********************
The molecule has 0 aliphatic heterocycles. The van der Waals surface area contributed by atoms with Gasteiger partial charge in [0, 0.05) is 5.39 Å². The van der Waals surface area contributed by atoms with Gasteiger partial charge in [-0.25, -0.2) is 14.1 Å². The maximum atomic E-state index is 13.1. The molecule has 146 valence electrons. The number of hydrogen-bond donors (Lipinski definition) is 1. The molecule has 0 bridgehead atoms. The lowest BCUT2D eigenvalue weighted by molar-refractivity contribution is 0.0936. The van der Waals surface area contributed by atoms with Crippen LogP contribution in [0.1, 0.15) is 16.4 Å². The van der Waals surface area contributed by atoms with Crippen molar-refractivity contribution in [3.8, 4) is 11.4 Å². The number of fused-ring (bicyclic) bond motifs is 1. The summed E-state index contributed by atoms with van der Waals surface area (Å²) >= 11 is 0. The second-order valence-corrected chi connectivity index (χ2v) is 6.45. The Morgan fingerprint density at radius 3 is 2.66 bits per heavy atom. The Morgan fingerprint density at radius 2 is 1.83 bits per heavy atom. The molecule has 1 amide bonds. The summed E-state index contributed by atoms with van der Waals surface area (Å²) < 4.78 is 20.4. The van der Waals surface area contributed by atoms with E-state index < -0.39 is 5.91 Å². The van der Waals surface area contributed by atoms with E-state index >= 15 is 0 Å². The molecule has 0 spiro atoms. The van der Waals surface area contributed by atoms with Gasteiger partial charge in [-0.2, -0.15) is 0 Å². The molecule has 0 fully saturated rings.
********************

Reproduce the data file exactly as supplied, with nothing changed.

The molecule has 0 aliphatic heterocycles. The van der Waals surface area contributed by atoms with Gasteiger partial charge in [0, 0.05) is 5.39 Å². The van der Waals surface area contributed by atoms with Gasteiger partial charge in [-0.25, -0.2) is 14.1 Å². The maximum atomic E-state index is 13.1. The molecule has 146 valence electrons. The number of hydrogen-bond donors (Lipinski definition) is 1. The molecule has 0 bridgehead atoms. The lowest BCUT2D eigenvalue weighted by molar-refractivity contribution is 0.0936. The van der Waals surface area contributed by atoms with Crippen LogP contribution in [0.1, 0.15) is 16.4 Å². The van der Waals surface area contributed by atoms with Crippen molar-refractivity contribution in [3.8, 4) is 11.4 Å². The number of fused-ring (bicyclic) bond motifs is 1. The summed E-state index contributed by atoms with van der Waals surface area (Å²) >= 11 is 0. The second-order valence-corrected chi connectivity index (χ2v) is 6.45. The Morgan fingerprint density at radius 3 is 2.66 bits per heavy atom. The Morgan fingerprint density at radius 2 is 1.83 bits per heavy atom. The molecule has 1 amide bonds. The summed E-state index contributed by atoms with van der Waals surface area (Å²) < 4.78 is 20.4. The van der Waals surface area contributed by atoms with E-state index < -0.39 is 5.91 Å². The van der Waals surface area contributed by atoms with E-state index >= 15 is 0 Å². The molecule has 0 spiro atoms. The van der Waals surface area contributed by atoms with Gasteiger partial charge in [-0.2, -0.15) is 0 Å². The molecule has 0 fully saturated rings.